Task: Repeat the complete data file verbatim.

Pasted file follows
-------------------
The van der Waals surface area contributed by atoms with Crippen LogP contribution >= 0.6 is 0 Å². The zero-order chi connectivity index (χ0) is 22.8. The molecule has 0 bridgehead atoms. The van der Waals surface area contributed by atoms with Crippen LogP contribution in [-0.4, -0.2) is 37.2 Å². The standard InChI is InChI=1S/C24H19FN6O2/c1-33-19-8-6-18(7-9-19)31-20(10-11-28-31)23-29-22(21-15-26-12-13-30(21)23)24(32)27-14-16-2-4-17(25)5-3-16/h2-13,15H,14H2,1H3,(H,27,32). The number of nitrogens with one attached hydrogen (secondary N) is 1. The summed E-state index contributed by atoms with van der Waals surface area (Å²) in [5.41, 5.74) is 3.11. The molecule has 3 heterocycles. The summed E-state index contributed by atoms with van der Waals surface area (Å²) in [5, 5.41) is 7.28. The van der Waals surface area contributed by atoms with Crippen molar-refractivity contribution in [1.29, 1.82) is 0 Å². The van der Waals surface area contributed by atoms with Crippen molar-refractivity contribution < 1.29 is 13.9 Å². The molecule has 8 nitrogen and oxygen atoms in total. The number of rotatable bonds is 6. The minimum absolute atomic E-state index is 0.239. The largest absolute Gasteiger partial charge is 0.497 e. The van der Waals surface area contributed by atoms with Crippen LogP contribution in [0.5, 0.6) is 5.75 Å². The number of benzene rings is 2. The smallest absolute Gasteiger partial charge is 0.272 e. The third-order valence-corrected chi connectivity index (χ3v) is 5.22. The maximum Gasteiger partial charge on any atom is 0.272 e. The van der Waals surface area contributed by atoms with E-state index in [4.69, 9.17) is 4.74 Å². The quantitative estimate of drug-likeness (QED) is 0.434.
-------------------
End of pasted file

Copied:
The van der Waals surface area contributed by atoms with Crippen LogP contribution >= 0.6 is 0 Å². The zero-order chi connectivity index (χ0) is 22.8. The molecule has 0 bridgehead atoms. The van der Waals surface area contributed by atoms with Crippen LogP contribution in [-0.4, -0.2) is 37.2 Å². The standard InChI is InChI=1S/C24H19FN6O2/c1-33-19-8-6-18(7-9-19)31-20(10-11-28-31)23-29-22(21-15-26-12-13-30(21)23)24(32)27-14-16-2-4-17(25)5-3-16/h2-13,15H,14H2,1H3,(H,27,32). The number of nitrogens with one attached hydrogen (secondary N) is 1. The summed E-state index contributed by atoms with van der Waals surface area (Å²) in [5.41, 5.74) is 3.11. The molecule has 3 heterocycles. The summed E-state index contributed by atoms with van der Waals surface area (Å²) in [5, 5.41) is 7.28. The van der Waals surface area contributed by atoms with Crippen molar-refractivity contribution in [1.29, 1.82) is 0 Å². The van der Waals surface area contributed by atoms with Crippen molar-refractivity contribution < 1.29 is 13.9 Å². The molecule has 8 nitrogen and oxygen atoms in total. The number of rotatable bonds is 6. The minimum absolute atomic E-state index is 0.239. The largest absolute Gasteiger partial charge is 0.497 e. The van der Waals surface area contributed by atoms with Crippen LogP contribution in [0.5, 0.6) is 5.75 Å². The number of benzene rings is 2. The smallest absolute Gasteiger partial charge is 0.272 e. The third-order valence-corrected chi connectivity index (χ3v) is 5.22. The maximum Gasteiger partial charge on any atom is 0.272 e. The van der Waals surface area contributed by atoms with E-state index in [4.69, 9.17) is 4.74 Å². The quantitative estimate of drug-likeness (QED) is 0.434.